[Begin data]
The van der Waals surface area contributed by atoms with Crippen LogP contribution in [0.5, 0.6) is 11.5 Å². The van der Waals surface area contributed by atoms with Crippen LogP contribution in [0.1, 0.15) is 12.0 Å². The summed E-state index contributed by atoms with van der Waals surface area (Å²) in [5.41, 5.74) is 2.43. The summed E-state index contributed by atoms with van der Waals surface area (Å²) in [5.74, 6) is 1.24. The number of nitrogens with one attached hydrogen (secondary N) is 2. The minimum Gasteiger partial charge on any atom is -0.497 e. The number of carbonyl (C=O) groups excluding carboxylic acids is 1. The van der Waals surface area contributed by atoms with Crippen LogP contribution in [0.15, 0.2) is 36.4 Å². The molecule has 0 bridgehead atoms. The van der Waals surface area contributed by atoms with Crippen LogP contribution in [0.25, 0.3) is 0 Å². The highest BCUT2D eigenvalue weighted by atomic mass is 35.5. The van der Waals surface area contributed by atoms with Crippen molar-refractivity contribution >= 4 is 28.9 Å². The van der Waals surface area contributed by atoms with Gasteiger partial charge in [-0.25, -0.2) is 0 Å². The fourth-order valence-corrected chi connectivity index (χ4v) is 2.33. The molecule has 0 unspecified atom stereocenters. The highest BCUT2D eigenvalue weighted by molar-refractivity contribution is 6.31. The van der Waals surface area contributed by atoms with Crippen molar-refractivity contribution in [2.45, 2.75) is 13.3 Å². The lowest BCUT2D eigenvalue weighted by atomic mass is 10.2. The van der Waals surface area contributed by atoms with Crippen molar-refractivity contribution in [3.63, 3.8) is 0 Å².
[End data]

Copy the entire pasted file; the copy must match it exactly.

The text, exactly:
The van der Waals surface area contributed by atoms with Crippen LogP contribution in [0.5, 0.6) is 11.5 Å². The van der Waals surface area contributed by atoms with Crippen LogP contribution in [0.1, 0.15) is 12.0 Å². The summed E-state index contributed by atoms with van der Waals surface area (Å²) in [5.41, 5.74) is 2.43. The summed E-state index contributed by atoms with van der Waals surface area (Å²) in [5.74, 6) is 1.24. The number of nitrogens with one attached hydrogen (secondary N) is 2. The minimum Gasteiger partial charge on any atom is -0.497 e. The number of carbonyl (C=O) groups excluding carboxylic acids is 1. The van der Waals surface area contributed by atoms with Crippen LogP contribution in [0.15, 0.2) is 36.4 Å². The molecule has 0 bridgehead atoms. The van der Waals surface area contributed by atoms with Crippen LogP contribution in [0.25, 0.3) is 0 Å². The highest BCUT2D eigenvalue weighted by atomic mass is 35.5. The van der Waals surface area contributed by atoms with Crippen molar-refractivity contribution >= 4 is 28.9 Å². The van der Waals surface area contributed by atoms with Gasteiger partial charge in [-0.25, -0.2) is 0 Å². The fourth-order valence-corrected chi connectivity index (χ4v) is 2.33. The molecule has 0 unspecified atom stereocenters. The highest BCUT2D eigenvalue weighted by molar-refractivity contribution is 6.31. The van der Waals surface area contributed by atoms with Crippen molar-refractivity contribution in [2.45, 2.75) is 13.3 Å². The lowest BCUT2D eigenvalue weighted by atomic mass is 10.2. The van der Waals surface area contributed by atoms with Crippen molar-refractivity contribution in [3.63, 3.8) is 0 Å².